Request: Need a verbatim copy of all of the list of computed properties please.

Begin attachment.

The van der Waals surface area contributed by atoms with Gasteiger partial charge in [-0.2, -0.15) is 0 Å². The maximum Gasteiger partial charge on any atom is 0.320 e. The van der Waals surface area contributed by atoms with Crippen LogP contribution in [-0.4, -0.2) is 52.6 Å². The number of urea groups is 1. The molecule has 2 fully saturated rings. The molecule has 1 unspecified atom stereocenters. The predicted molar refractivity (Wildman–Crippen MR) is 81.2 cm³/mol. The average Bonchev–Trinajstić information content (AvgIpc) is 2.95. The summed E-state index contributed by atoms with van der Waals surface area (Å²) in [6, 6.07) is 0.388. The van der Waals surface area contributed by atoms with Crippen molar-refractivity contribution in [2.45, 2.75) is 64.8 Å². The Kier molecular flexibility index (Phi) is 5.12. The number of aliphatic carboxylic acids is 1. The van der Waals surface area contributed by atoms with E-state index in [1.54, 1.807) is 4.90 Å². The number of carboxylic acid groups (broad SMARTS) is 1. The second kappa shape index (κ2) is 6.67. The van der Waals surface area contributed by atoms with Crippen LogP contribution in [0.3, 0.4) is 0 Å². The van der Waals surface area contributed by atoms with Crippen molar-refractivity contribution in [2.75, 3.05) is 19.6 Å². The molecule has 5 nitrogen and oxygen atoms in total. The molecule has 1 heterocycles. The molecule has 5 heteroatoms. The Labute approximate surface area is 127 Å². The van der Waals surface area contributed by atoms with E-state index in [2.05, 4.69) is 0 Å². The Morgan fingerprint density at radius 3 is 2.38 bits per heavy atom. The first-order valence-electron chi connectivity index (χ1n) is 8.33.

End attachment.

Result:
The van der Waals surface area contributed by atoms with Gasteiger partial charge in [-0.2, -0.15) is 0 Å². The maximum Gasteiger partial charge on any atom is 0.320 e. The van der Waals surface area contributed by atoms with Crippen LogP contribution in [-0.4, -0.2) is 52.6 Å². The number of urea groups is 1. The molecule has 2 fully saturated rings. The molecule has 1 unspecified atom stereocenters. The predicted molar refractivity (Wildman–Crippen MR) is 81.2 cm³/mol. The average Bonchev–Trinajstić information content (AvgIpc) is 2.95. The summed E-state index contributed by atoms with van der Waals surface area (Å²) in [6, 6.07) is 0.388. The van der Waals surface area contributed by atoms with Crippen molar-refractivity contribution in [2.45, 2.75) is 64.8 Å². The Kier molecular flexibility index (Phi) is 5.12. The number of aliphatic carboxylic acids is 1. The van der Waals surface area contributed by atoms with E-state index in [1.54, 1.807) is 4.90 Å². The number of carboxylic acid groups (broad SMARTS) is 1. The second kappa shape index (κ2) is 6.67. The van der Waals surface area contributed by atoms with Crippen LogP contribution in [0.3, 0.4) is 0 Å². The van der Waals surface area contributed by atoms with Crippen molar-refractivity contribution in [2.75, 3.05) is 19.6 Å². The molecule has 5 nitrogen and oxygen atoms in total. The molecule has 1 heterocycles. The molecule has 5 heteroatoms. The Labute approximate surface area is 127 Å². The van der Waals surface area contributed by atoms with E-state index in [2.05, 4.69) is 0 Å². The Morgan fingerprint density at radius 3 is 2.38 bits per heavy atom. The first-order valence-electron chi connectivity index (χ1n) is 8.33.